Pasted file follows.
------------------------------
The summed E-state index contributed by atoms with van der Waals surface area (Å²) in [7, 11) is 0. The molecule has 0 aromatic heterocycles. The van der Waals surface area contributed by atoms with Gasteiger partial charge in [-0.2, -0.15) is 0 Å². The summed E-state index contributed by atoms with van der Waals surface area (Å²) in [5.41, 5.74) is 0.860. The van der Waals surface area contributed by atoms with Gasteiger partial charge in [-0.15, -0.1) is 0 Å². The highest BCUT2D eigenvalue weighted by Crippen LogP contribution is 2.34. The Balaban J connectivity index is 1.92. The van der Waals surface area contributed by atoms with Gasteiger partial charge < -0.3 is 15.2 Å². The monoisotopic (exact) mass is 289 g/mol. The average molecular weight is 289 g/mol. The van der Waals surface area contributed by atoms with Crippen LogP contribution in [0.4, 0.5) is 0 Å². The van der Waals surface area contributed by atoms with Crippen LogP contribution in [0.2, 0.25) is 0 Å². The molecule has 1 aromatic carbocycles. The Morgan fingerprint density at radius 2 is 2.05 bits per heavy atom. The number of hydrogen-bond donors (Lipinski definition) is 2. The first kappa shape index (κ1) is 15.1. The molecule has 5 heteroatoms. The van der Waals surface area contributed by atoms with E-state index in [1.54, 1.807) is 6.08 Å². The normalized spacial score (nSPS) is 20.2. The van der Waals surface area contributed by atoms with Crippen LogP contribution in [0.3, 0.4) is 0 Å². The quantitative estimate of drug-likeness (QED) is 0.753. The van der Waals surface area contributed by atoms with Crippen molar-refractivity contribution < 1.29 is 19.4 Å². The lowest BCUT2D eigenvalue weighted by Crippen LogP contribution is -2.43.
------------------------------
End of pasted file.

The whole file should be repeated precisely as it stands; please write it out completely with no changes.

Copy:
The summed E-state index contributed by atoms with van der Waals surface area (Å²) in [7, 11) is 0. The molecule has 0 aromatic heterocycles. The van der Waals surface area contributed by atoms with Gasteiger partial charge in [-0.2, -0.15) is 0 Å². The summed E-state index contributed by atoms with van der Waals surface area (Å²) in [5.41, 5.74) is 0.860. The van der Waals surface area contributed by atoms with Gasteiger partial charge in [-0.15, -0.1) is 0 Å². The highest BCUT2D eigenvalue weighted by Crippen LogP contribution is 2.34. The Balaban J connectivity index is 1.92. The van der Waals surface area contributed by atoms with Gasteiger partial charge < -0.3 is 15.2 Å². The monoisotopic (exact) mass is 289 g/mol. The average molecular weight is 289 g/mol. The van der Waals surface area contributed by atoms with Crippen LogP contribution in [0.4, 0.5) is 0 Å². The van der Waals surface area contributed by atoms with Crippen LogP contribution in [0.2, 0.25) is 0 Å². The molecule has 1 aromatic carbocycles. The Morgan fingerprint density at radius 2 is 2.05 bits per heavy atom. The number of hydrogen-bond donors (Lipinski definition) is 2. The first kappa shape index (κ1) is 15.1. The molecule has 5 heteroatoms. The van der Waals surface area contributed by atoms with E-state index in [1.54, 1.807) is 6.08 Å². The normalized spacial score (nSPS) is 20.2. The van der Waals surface area contributed by atoms with Crippen LogP contribution in [0.3, 0.4) is 0 Å². The quantitative estimate of drug-likeness (QED) is 0.753. The van der Waals surface area contributed by atoms with Crippen molar-refractivity contribution < 1.29 is 19.4 Å². The lowest BCUT2D eigenvalue weighted by Crippen LogP contribution is -2.43.